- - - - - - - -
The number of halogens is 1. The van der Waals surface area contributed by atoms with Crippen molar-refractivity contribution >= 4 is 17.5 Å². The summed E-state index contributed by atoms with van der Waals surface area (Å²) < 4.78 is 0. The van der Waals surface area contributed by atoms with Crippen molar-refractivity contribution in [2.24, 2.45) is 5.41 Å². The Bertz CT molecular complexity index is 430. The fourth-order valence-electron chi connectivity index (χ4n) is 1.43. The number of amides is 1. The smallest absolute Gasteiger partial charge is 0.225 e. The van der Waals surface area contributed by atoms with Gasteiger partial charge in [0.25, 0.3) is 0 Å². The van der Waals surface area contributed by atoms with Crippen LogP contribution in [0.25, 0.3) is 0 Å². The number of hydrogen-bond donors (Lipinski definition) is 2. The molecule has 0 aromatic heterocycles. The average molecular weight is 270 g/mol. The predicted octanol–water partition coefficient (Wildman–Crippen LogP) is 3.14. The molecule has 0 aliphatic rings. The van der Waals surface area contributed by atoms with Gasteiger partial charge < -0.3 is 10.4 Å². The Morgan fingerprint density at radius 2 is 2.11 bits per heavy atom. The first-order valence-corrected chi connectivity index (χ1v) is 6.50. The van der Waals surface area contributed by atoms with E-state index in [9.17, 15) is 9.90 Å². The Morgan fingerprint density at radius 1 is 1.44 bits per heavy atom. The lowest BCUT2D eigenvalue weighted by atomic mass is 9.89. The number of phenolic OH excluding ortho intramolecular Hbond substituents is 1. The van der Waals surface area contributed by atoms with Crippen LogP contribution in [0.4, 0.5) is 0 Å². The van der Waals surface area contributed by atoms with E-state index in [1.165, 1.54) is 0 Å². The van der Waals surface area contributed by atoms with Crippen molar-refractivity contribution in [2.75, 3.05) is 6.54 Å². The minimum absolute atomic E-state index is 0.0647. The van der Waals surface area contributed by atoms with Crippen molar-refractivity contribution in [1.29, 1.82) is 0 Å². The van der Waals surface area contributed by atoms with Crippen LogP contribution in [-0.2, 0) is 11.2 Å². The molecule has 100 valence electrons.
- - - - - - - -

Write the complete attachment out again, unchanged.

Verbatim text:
The number of halogens is 1. The van der Waals surface area contributed by atoms with Crippen molar-refractivity contribution >= 4 is 17.5 Å². The summed E-state index contributed by atoms with van der Waals surface area (Å²) < 4.78 is 0. The van der Waals surface area contributed by atoms with Crippen molar-refractivity contribution in [2.24, 2.45) is 5.41 Å². The Bertz CT molecular complexity index is 430. The fourth-order valence-electron chi connectivity index (χ4n) is 1.43. The number of amides is 1. The smallest absolute Gasteiger partial charge is 0.225 e. The van der Waals surface area contributed by atoms with Gasteiger partial charge in [0.25, 0.3) is 0 Å². The van der Waals surface area contributed by atoms with Crippen LogP contribution in [0.25, 0.3) is 0 Å². The number of hydrogen-bond donors (Lipinski definition) is 2. The molecule has 0 aromatic heterocycles. The average molecular weight is 270 g/mol. The predicted octanol–water partition coefficient (Wildman–Crippen LogP) is 3.14. The molecule has 0 aliphatic rings. The van der Waals surface area contributed by atoms with Gasteiger partial charge < -0.3 is 10.4 Å². The Morgan fingerprint density at radius 2 is 2.11 bits per heavy atom. The first-order valence-corrected chi connectivity index (χ1v) is 6.50. The van der Waals surface area contributed by atoms with E-state index in [9.17, 15) is 9.90 Å². The Morgan fingerprint density at radius 1 is 1.44 bits per heavy atom. The lowest BCUT2D eigenvalue weighted by atomic mass is 9.89. The number of phenolic OH excluding ortho intramolecular Hbond substituents is 1. The van der Waals surface area contributed by atoms with Crippen LogP contribution in [0.4, 0.5) is 0 Å². The van der Waals surface area contributed by atoms with E-state index in [1.165, 1.54) is 0 Å². The van der Waals surface area contributed by atoms with Crippen molar-refractivity contribution in [2.75, 3.05) is 6.54 Å². The minimum absolute atomic E-state index is 0.0647. The van der Waals surface area contributed by atoms with Crippen molar-refractivity contribution in [1.29, 1.82) is 0 Å². The van der Waals surface area contributed by atoms with Crippen LogP contribution in [-0.2, 0) is 11.2 Å². The molecule has 100 valence electrons.